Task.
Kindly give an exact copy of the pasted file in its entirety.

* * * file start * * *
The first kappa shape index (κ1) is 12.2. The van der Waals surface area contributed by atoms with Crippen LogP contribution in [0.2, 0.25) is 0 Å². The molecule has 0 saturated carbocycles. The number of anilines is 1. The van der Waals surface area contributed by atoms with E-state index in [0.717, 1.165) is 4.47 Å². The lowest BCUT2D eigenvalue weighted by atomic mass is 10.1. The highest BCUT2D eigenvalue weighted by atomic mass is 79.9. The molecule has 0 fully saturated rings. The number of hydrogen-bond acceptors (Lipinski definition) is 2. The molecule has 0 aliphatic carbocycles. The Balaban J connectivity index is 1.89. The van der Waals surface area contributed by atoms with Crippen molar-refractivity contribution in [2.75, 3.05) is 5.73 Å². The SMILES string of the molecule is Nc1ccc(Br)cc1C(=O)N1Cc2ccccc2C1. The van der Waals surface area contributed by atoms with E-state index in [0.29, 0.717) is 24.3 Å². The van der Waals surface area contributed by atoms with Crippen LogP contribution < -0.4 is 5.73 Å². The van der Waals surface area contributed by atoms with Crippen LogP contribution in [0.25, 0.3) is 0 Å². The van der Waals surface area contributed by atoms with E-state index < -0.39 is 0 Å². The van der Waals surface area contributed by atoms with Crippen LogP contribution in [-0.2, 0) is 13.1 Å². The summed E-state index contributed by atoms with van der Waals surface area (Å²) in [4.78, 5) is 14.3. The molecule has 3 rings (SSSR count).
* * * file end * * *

The first kappa shape index (κ1) is 12.2. The van der Waals surface area contributed by atoms with Crippen LogP contribution in [0.2, 0.25) is 0 Å². The molecule has 0 saturated carbocycles. The number of anilines is 1. The van der Waals surface area contributed by atoms with E-state index in [0.717, 1.165) is 4.47 Å². The lowest BCUT2D eigenvalue weighted by atomic mass is 10.1. The highest BCUT2D eigenvalue weighted by atomic mass is 79.9. The molecule has 0 fully saturated rings. The number of hydrogen-bond acceptors (Lipinski definition) is 2. The molecule has 0 aliphatic carbocycles. The Balaban J connectivity index is 1.89. The van der Waals surface area contributed by atoms with Crippen molar-refractivity contribution in [2.75, 3.05) is 5.73 Å². The SMILES string of the molecule is Nc1ccc(Br)cc1C(=O)N1Cc2ccccc2C1. The van der Waals surface area contributed by atoms with E-state index in [0.29, 0.717) is 24.3 Å². The van der Waals surface area contributed by atoms with Crippen LogP contribution < -0.4 is 5.73 Å². The van der Waals surface area contributed by atoms with Crippen LogP contribution in [0.25, 0.3) is 0 Å². The van der Waals surface area contributed by atoms with E-state index < -0.39 is 0 Å². The van der Waals surface area contributed by atoms with Crippen LogP contribution in [-0.2, 0) is 13.1 Å². The summed E-state index contributed by atoms with van der Waals surface area (Å²) in [4.78, 5) is 14.3. The molecule has 3 rings (SSSR count).